‘This week, …Jonah Lehrer of the New Yorker …has found himself in a tight spot. On Tuesday morning, the media reporter Jim Romenesko pointed out that the opening paragraphs of Lehrer’s mid-June post to his New Yorker blog, Frontal Cortex, had previously made an appearance in an October Op-Ed Lehrer wrote for the Wall Street Journal. By midday, a reporter at New York magazine’s Daily Intel blog spotted a few more double-dips — anecdotes and examples reused in different stories — and everyone was off to the races. The New Yorker added unhappy-sounding caveats to most of Lehrer’s posts (“We regret the duplication of material”). A freelancer began cataloging, on his Tumblr, passages from Lehrer’s old New York Times Magazine pieces that later resurfaced in Lehrer’s posts at Wired. By Wednesday morning, the literary blogger Ed Champion had compiled an incredibly long list of repurposed material in Lehrer’s books and articles, and he was only a couple hundred pages into the book. Late yesterday, Lehrer finally commented, to the New York Times, that “It was a stupid thing to do and incredibly lazy and absolutely wrong.” But so far, he still has a job at the New Yorker.’ ( Salon).
Jonathan Mirsky: ‘ “I told President Obama the leaders of the Chinese Communist Party are missing a part of the brain, the part that contains common sense,” the Dalai Lama said to me during our conversation in London Wednesday.
“But it can be put back in. I am hopeful about the new Chinese leadership beginning late this year. The Communist leaders now lack self-confidence, but I have heard from my Chinese friends that after a year or two the new ones will take some initiatives, so more freedom, more democracy.”
The Dalai Lama, with whom I have been talking periodically since 1981, was in an ebullient mood even for him. He was here referring to his meeting with Obama in 2011. I had asked the Dalai Lama about those national leaders throughout the world, from South Africa to Britain, who refuse to hold formal meetings with him because they fear Beijing’s anger. President Obama declined to meet him in 2009, the first rebuff from an American president since the Tibetan leader began visiting Washington in 1991.’ ( The New York Review of Books).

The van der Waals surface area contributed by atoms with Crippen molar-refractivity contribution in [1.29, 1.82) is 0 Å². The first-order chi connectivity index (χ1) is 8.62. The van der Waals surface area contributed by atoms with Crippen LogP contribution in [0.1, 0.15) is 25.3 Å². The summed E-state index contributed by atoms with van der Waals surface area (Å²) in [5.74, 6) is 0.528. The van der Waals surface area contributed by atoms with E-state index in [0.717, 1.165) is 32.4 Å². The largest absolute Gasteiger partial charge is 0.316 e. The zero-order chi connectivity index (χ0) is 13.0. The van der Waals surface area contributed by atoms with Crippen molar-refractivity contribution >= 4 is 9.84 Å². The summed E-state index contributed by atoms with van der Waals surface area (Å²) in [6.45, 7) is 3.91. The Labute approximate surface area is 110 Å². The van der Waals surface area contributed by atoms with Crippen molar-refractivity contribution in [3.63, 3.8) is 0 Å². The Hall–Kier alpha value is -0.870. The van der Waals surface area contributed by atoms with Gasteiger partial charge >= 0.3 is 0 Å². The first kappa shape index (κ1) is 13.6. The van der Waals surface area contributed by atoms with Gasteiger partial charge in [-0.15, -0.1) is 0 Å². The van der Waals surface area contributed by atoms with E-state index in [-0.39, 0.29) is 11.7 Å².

“In Japan, people often refer to traffic lights as being blue in color. And this is a bit odd, because the traffic signal indicating ‘go’ in Japan is just as green as it is anywhere else in the world. So why is the color getting lost in translation? This visual conundrum has its roots in the history of language.
Blue and green are similar in hue. They sit next to each other in a rainbow, which means that, to our eyes, light can blend smoothly from blue to green or vice-versa, without going past any other color in between. Before the modern period, Japanese had just one word, Ao, for both blue and green. The wall that divides these colors hadn’t been erected as yet. As the language evolved, in the Heian period around the year 1000, something interesting happened. A new word popped into being – midori – and it described a sort of greenish end of blue. Midori was a shade of ao, it wasn’t really a new color in its own right.
One of the first fences in this color continuum came from an unlikely place – crayons. In 1917, the first crayons were imported into Japan, and they brought with them a way of dividing a seamless visual spread into neat, discrete chunks. There were different crayons for green (midori) and blue (ao), and children started to adopt these names. But the real change came during the Allied occupation of Japan after World War II, when new educational material started to circulate. In 1951, teaching guidelines for first grade teachers distinguished blue from green, and the word midori was shoehorned to fit this new purpose.
Reconstructing the rainbow. Stephanie, who blogs at 52 Kitchen Adventures, took a heat gun to a crayola set.
In modern Japanese, midori is the word for green, as distinct from blue. This divorce of blue and green was not without its scars. There are clues that remain in the language, that bear witness to this awkward separation. For example, in many languages the word for vegetable is synonymous with green (sabzi in Urdu literally means green-ness, and in English we say ‘eat your greens’). But in Japanese, vegetables are ao-mono, literally blue things. Green apples? They’re blue too. As are the first leaves of spring, if you go by their Japanese name. In English, the term green is sometimes used to describe a novice, someone inexperienced. In Japanese, they’re ao-kusai, literally they ‘smell of blue’. It’s as if the borders that separate colors follow a slightly different route in Japan.
And it’s not just Japanese. There are plenty of other languages that blur the lines between what we call blue and green. Many languages don’t distinguish between the two colors at all.” (Empirical Zeal).
“The Republicans have made the individual mandate the element most likely to undo the President’s health-care law. The irony is that the Democrats adopted it in the first place because they thought that it would help them secure conservative support. It had, after all, been at the heart of Republican health-care reforms for two decades.”
In 2010, no serious constitutional scholar dreamed that the individual mandate could be overturned on constitutional grounds. Now, most says its chances are around fifty-fifty. ( The New Yorker).